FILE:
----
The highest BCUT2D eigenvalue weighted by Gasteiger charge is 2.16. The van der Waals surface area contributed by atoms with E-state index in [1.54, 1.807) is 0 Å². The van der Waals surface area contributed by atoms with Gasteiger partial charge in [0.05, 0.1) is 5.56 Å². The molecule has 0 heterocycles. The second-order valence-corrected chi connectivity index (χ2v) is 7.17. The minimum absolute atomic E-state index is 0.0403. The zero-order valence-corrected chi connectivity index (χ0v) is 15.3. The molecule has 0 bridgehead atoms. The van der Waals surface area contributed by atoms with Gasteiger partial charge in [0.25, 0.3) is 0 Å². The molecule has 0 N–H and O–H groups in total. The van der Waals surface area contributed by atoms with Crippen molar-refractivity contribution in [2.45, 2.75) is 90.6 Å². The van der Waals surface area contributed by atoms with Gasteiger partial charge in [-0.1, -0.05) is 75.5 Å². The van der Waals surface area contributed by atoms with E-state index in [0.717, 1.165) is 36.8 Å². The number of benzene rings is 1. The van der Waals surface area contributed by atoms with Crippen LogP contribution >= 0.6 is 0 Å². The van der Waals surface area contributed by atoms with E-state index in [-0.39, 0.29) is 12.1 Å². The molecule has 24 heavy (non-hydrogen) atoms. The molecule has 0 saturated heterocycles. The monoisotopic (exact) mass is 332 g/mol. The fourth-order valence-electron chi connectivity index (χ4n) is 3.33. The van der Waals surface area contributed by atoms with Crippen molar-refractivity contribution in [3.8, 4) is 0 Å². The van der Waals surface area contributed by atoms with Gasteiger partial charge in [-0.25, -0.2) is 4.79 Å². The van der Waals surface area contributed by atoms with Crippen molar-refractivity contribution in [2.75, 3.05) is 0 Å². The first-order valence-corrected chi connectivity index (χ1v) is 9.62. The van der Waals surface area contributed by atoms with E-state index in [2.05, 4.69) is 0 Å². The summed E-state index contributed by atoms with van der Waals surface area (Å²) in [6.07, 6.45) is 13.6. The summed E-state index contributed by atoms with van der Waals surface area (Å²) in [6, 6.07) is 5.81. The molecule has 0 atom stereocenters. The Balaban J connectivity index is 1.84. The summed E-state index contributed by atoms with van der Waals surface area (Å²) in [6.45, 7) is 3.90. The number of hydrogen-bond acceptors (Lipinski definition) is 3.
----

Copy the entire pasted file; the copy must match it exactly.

The highest BCUT2D eigenvalue weighted by Gasteiger charge is 2.16. The van der Waals surface area contributed by atoms with E-state index in [1.54, 1.807) is 0 Å². The van der Waals surface area contributed by atoms with Gasteiger partial charge in [0.05, 0.1) is 5.56 Å². The molecule has 0 heterocycles. The second-order valence-corrected chi connectivity index (χ2v) is 7.17. The minimum absolute atomic E-state index is 0.0403. The zero-order valence-corrected chi connectivity index (χ0v) is 15.3. The molecule has 0 bridgehead atoms. The van der Waals surface area contributed by atoms with Gasteiger partial charge in [0.25, 0.3) is 0 Å². The molecule has 0 N–H and O–H groups in total. The van der Waals surface area contributed by atoms with Crippen molar-refractivity contribution in [2.45, 2.75) is 90.6 Å². The van der Waals surface area contributed by atoms with Gasteiger partial charge in [-0.1, -0.05) is 75.5 Å². The van der Waals surface area contributed by atoms with E-state index in [0.717, 1.165) is 36.8 Å². The number of benzene rings is 1. The van der Waals surface area contributed by atoms with Crippen LogP contribution >= 0.6 is 0 Å². The van der Waals surface area contributed by atoms with E-state index in [-0.39, 0.29) is 12.1 Å². The molecule has 24 heavy (non-hydrogen) atoms. The molecule has 0 saturated heterocycles. The monoisotopic (exact) mass is 332 g/mol. The fourth-order valence-electron chi connectivity index (χ4n) is 3.33. The van der Waals surface area contributed by atoms with Crippen molar-refractivity contribution in [3.8, 4) is 0 Å². The van der Waals surface area contributed by atoms with Gasteiger partial charge in [-0.25, -0.2) is 4.79 Å². The van der Waals surface area contributed by atoms with Crippen molar-refractivity contribution in [2.75, 3.05) is 0 Å². The first-order valence-corrected chi connectivity index (χ1v) is 9.62. The van der Waals surface area contributed by atoms with E-state index in [2.05, 4.69) is 0 Å². The summed E-state index contributed by atoms with van der Waals surface area (Å²) in [6.07, 6.45) is 13.6. The summed E-state index contributed by atoms with van der Waals surface area (Å²) in [6, 6.07) is 5.81. The molecule has 0 atom stereocenters. The Balaban J connectivity index is 1.84. The summed E-state index contributed by atoms with van der Waals surface area (Å²) in [6.45, 7) is 3.90. The number of hydrogen-bond acceptors (Lipinski definition) is 3.